Jenny Murphy, Partner leads the specialist Court of Protection team at Coole Bevis LLP, assisted by Teresa Pender-Stratford assistant head of the team, which is dedicated to this type of work. Jenny is also one of just 62 of the Office of the Public Guardian’s accredited Panel Deputies.
What is the Court of Protection and why would l need them?
If you lack mental capacity to make a Lasting Power of Attorney (LPA), it will be necessary for someone to make an application to the Court of Protection for the appointment of a Deputy to manage your financial affairs.
It is always advisable to ensure your affairs are in order and to have an LPA in place whilst you retain mental capacity. This will give you control, allowing you to decide who you wish to act for you and what decisions they should be able to make on your behalf.
What is the role of a Deputy?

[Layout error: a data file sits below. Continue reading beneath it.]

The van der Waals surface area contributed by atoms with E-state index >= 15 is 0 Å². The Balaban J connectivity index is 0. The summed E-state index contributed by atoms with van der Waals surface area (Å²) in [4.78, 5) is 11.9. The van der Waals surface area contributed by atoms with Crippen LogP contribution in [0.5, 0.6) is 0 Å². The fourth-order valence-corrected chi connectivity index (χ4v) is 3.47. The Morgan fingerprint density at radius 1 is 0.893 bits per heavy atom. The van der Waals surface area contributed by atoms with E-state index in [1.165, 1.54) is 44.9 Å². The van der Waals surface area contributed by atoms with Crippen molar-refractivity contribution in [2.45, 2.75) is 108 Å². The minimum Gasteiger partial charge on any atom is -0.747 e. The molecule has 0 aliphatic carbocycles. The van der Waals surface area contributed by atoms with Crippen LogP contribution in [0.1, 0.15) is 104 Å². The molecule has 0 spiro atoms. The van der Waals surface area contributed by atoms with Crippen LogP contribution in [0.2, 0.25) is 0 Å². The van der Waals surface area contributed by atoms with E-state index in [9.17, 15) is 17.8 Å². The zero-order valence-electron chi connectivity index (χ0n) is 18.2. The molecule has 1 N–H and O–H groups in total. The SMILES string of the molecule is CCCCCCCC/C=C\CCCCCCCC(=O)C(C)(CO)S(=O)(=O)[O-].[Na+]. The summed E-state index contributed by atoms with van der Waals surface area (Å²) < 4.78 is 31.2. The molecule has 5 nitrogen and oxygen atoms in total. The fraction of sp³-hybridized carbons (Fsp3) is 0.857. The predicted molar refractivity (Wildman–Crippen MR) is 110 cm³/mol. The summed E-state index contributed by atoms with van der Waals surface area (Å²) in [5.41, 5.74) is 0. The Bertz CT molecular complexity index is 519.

Typically a Deputy will be authorised to operate bank and savings accounts; to collect pensions and other benefits to which you may be entitled and to pay debts and liabilities on your behalf.
A Deputy will often be authorised to make financial provision for someone whom you ordinarily provided for financially whilst you were well.
What powers do the Court have?
The Court will have supervisory powers from the outset. Your Deputy will be required to file annual accounts with the Office of the Public Guardian (OPG). The OPG supervise all Deputies. It may be necessary for further applications to be made to the Court to obtain additional powers to deal with matters on your behalf, such as if the sale of your property becomes necessary in the future, if this was not authorised in the original Order. If the Court feels that the person who applies to be your Deputy is not suitable for the role, the Court may decide to appoint a Panel Deputy from the list of court-approved professional Deputies.